Friday, November 20, 2009

Apple vs. Kaspersky - Functionality Wins

Let me set the backdrop for you like this... I just loaded a new machine with Windows 7 primarily to continue to use some of the "can't replace" Windows apps ... one of them being iTunes for my iPhone.  As far as installations goes, everything went great!  I installed the OS first, then my stand-by anti-virus Kaspersky (KAV) 2010... then I went and installed iTunes 9.  Everything was solid.

Once I got everything else I needed installed I started to re-load my iTunes library from the ginormous external drive I have ... and still, all was good.  Last thing I needed to do was re-download all my podcasts.

Now, let me remind you in case you've somehow managed to forget, how much I value functionality over security.  I don't.  I think the rate at which outrageously unnecessary functionality wins out over common-sense security is appalling.  Moving right along with the story ...

I bought a few songs via iTunes, downloaded them successfully and started rocking out while the podcasts were supposed to download.  I read some email ... I "twittered", and read some blogs from my Google reader.  I then went back to my iTunes only to find that it had failed at downloading every... single ... podcast.  Every single one had failed with an error -3458.  Googling the error I couldn't find anything coherent, or relevant beyond iTunes 7 ... even some stuff that recommended I check permissions on folders.  But since iTunes had just installed itself on a new machine, and everything else was working - even downloading newly purchased music - I was baffled.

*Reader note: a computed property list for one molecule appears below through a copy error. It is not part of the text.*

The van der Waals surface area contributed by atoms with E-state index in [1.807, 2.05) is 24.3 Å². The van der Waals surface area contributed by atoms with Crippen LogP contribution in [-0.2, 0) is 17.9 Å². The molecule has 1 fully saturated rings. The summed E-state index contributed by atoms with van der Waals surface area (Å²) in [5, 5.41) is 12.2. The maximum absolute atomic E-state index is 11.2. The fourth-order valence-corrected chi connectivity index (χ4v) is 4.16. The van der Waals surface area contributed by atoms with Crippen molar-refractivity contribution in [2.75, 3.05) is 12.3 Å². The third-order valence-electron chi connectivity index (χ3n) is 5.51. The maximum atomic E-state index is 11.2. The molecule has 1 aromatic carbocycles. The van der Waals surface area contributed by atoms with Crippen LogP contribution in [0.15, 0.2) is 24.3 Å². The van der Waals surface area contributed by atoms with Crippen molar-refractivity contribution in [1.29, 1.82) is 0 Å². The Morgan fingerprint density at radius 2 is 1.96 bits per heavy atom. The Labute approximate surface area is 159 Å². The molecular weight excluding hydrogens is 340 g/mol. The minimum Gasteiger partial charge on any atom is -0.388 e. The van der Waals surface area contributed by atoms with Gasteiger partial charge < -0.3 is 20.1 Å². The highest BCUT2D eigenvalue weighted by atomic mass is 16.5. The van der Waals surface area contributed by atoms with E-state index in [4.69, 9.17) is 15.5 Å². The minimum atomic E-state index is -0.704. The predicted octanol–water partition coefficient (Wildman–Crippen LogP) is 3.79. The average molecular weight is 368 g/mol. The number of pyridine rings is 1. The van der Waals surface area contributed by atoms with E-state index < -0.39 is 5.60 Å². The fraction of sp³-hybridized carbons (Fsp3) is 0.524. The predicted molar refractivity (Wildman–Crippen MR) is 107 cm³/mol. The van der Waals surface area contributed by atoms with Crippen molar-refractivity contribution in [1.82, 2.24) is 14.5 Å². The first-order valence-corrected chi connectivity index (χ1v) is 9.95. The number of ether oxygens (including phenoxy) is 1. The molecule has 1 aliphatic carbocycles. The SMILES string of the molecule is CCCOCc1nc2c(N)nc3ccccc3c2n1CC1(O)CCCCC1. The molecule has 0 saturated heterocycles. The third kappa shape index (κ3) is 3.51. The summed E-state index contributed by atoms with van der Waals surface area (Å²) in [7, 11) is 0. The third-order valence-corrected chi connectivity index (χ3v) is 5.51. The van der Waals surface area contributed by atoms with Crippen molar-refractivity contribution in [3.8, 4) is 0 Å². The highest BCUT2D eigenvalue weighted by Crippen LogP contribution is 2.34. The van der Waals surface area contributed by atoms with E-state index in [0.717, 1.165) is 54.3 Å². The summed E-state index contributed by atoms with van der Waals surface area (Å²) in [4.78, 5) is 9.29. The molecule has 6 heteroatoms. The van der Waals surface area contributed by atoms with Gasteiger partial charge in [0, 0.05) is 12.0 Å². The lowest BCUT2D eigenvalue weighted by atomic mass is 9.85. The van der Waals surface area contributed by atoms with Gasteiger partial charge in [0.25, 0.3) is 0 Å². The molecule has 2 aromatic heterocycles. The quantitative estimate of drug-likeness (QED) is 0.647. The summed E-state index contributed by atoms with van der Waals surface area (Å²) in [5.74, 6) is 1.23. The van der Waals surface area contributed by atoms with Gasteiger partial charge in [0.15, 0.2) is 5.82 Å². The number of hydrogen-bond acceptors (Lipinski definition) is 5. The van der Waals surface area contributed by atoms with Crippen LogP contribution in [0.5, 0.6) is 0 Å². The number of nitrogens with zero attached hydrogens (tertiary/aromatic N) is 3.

This is where my spidey sense kicked in and I thought ... "hrmm, what if Kaspersky is somehow causing this?"  What I did next was turned OFF (paused, as KAV calles it) the anti-virus client and tried downloading the podcasts again.  The result?  You guessed it ... everything started downloading smoothly.

I was absolutely baffled.  Why in the world would downloading regular music work fine, while downloading podcasts fail?  Totally baffling.  Without digging into a packet sniffer (which I had not yet installed on that machine) I emailed my go-to Kaspersky support guy and Kenneth quickly responded (as he always does ... which makes me wonder if he sleeps?).  Anyway ... there was no internal knowledgebase hint at Kaspersky but what he suggested was mind-boggling from a "security oriented person".

Kenneth suggested I configure Kaspersky Antivirus to trust iTunes.exe and iTunesHelper.exe ... for no other reason than "it would probably work".  Did it?  Yea, sadly this solution works.

Now, we had a longer conversation about what's going on behind the scenes, and apparently it has something to do with the way that iTunes (thanks Apple) is ever-expanding what iTunes actually does on your system ... and something dealing with the way that podcasts are downloaded goes beyond what the normal profile for an application allows ... thus podcasts fail to download unless you explicitly trust iTunes binaries on your machine.